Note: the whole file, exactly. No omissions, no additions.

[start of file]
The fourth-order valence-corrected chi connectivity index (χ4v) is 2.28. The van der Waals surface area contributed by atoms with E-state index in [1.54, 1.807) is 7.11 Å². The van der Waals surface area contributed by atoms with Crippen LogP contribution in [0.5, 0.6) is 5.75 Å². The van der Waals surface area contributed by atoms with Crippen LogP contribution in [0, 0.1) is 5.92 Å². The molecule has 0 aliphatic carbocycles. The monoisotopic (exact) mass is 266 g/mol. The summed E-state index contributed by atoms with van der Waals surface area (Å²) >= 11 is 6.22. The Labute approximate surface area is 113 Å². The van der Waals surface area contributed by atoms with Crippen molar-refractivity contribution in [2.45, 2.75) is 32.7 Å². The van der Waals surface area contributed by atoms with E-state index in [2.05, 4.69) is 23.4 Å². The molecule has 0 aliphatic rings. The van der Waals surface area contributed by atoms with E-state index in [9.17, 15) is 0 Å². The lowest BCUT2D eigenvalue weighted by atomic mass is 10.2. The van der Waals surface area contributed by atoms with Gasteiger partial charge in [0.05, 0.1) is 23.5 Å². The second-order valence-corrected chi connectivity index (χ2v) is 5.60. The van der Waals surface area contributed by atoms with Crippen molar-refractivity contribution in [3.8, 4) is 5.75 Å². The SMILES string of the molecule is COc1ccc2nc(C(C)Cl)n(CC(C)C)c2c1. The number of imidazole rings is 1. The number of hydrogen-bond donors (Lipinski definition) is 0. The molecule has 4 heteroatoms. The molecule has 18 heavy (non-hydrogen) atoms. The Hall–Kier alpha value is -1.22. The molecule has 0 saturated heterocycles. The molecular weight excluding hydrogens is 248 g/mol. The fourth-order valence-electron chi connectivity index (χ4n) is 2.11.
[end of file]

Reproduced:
The fourth-order valence-corrected chi connectivity index (χ4v) is 2.28. The van der Waals surface area contributed by atoms with E-state index in [1.54, 1.807) is 7.11 Å². The van der Waals surface area contributed by atoms with Crippen LogP contribution in [0.5, 0.6) is 5.75 Å². The van der Waals surface area contributed by atoms with Crippen LogP contribution in [0, 0.1) is 5.92 Å². The molecule has 0 aliphatic carbocycles. The monoisotopic (exact) mass is 266 g/mol. The summed E-state index contributed by atoms with van der Waals surface area (Å²) >= 11 is 6.22. The Labute approximate surface area is 113 Å². The van der Waals surface area contributed by atoms with Crippen molar-refractivity contribution in [2.45, 2.75) is 32.7 Å². The van der Waals surface area contributed by atoms with E-state index in [2.05, 4.69) is 23.4 Å². The molecule has 0 aliphatic rings. The van der Waals surface area contributed by atoms with E-state index in [9.17, 15) is 0 Å². The lowest BCUT2D eigenvalue weighted by atomic mass is 10.2. The van der Waals surface area contributed by atoms with Gasteiger partial charge in [0.05, 0.1) is 23.5 Å². The second-order valence-corrected chi connectivity index (χ2v) is 5.60. The van der Waals surface area contributed by atoms with Crippen molar-refractivity contribution in [3.8, 4) is 5.75 Å². The SMILES string of the molecule is COc1ccc2nc(C(C)Cl)n(CC(C)C)c2c1. The number of imidazole rings is 1. The number of hydrogen-bond donors (Lipinski definition) is 0. The molecule has 4 heteroatoms. The molecule has 18 heavy (non-hydrogen) atoms. The Hall–Kier alpha value is -1.22. The molecule has 0 saturated heterocycles. The molecular weight excluding hydrogens is 248 g/mol. The fourth-order valence-electron chi connectivity index (χ4n) is 2.11.